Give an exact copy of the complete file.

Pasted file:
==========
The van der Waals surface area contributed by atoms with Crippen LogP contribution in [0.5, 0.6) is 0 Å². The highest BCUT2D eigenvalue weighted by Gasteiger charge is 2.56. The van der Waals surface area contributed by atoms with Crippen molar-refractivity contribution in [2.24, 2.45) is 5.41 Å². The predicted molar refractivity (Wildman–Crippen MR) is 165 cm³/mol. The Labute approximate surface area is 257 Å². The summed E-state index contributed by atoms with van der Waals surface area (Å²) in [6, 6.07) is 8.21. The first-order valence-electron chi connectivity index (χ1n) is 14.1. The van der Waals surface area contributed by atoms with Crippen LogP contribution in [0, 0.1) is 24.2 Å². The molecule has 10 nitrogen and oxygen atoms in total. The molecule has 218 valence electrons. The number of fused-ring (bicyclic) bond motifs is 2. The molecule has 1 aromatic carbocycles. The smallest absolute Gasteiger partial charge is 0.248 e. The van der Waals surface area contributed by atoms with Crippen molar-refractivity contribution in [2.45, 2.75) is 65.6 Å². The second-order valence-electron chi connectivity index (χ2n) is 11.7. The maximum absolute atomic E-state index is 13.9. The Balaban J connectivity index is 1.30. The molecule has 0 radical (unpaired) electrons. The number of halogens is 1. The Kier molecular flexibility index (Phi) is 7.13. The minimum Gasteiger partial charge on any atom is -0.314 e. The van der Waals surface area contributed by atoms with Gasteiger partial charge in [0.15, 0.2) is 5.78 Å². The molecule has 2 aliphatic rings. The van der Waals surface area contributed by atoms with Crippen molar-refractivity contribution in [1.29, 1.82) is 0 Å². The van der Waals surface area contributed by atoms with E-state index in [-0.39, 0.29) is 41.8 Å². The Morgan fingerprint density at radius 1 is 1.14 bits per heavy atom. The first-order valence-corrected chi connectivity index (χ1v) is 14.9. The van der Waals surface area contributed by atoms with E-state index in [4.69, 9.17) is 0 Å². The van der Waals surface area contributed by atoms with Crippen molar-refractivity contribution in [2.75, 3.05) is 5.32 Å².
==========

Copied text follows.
The van der Waals surface area contributed by atoms with Crippen LogP contribution in [0.5, 0.6) is 0 Å². The highest BCUT2D eigenvalue weighted by Gasteiger charge is 2.56. The van der Waals surface area contributed by atoms with Crippen molar-refractivity contribution in [2.24, 2.45) is 5.41 Å². The predicted molar refractivity (Wildman–Crippen MR) is 165 cm³/mol. The Labute approximate surface area is 257 Å². The summed E-state index contributed by atoms with van der Waals surface area (Å²) in [6, 6.07) is 8.21. The first-order valence-electron chi connectivity index (χ1n) is 14.1. The van der Waals surface area contributed by atoms with Crippen LogP contribution in [0, 0.1) is 24.2 Å². The molecule has 10 nitrogen and oxygen atoms in total. The molecule has 218 valence electrons. The number of fused-ring (bicyclic) bond motifs is 2. The molecule has 1 aromatic carbocycles. The smallest absolute Gasteiger partial charge is 0.248 e. The van der Waals surface area contributed by atoms with Crippen molar-refractivity contribution in [2.45, 2.75) is 65.6 Å². The second-order valence-electron chi connectivity index (χ2n) is 11.7. The maximum absolute atomic E-state index is 13.9. The Balaban J connectivity index is 1.30. The molecule has 0 radical (unpaired) electrons. The number of halogens is 1. The Kier molecular flexibility index (Phi) is 7.13. The minimum Gasteiger partial charge on any atom is -0.314 e. The van der Waals surface area contributed by atoms with Gasteiger partial charge in [0.15, 0.2) is 5.78 Å². The molecule has 2 aliphatic rings. The van der Waals surface area contributed by atoms with Crippen molar-refractivity contribution in [1.29, 1.82) is 0 Å². The van der Waals surface area contributed by atoms with E-state index in [-0.39, 0.29) is 41.8 Å². The Morgan fingerprint density at radius 1 is 1.14 bits per heavy atom. The first-order valence-corrected chi connectivity index (χ1v) is 14.9. The van der Waals surface area contributed by atoms with E-state index in [4.69, 9.17) is 0 Å². The van der Waals surface area contributed by atoms with Crippen molar-refractivity contribution in [2.75, 3.05) is 5.32 Å².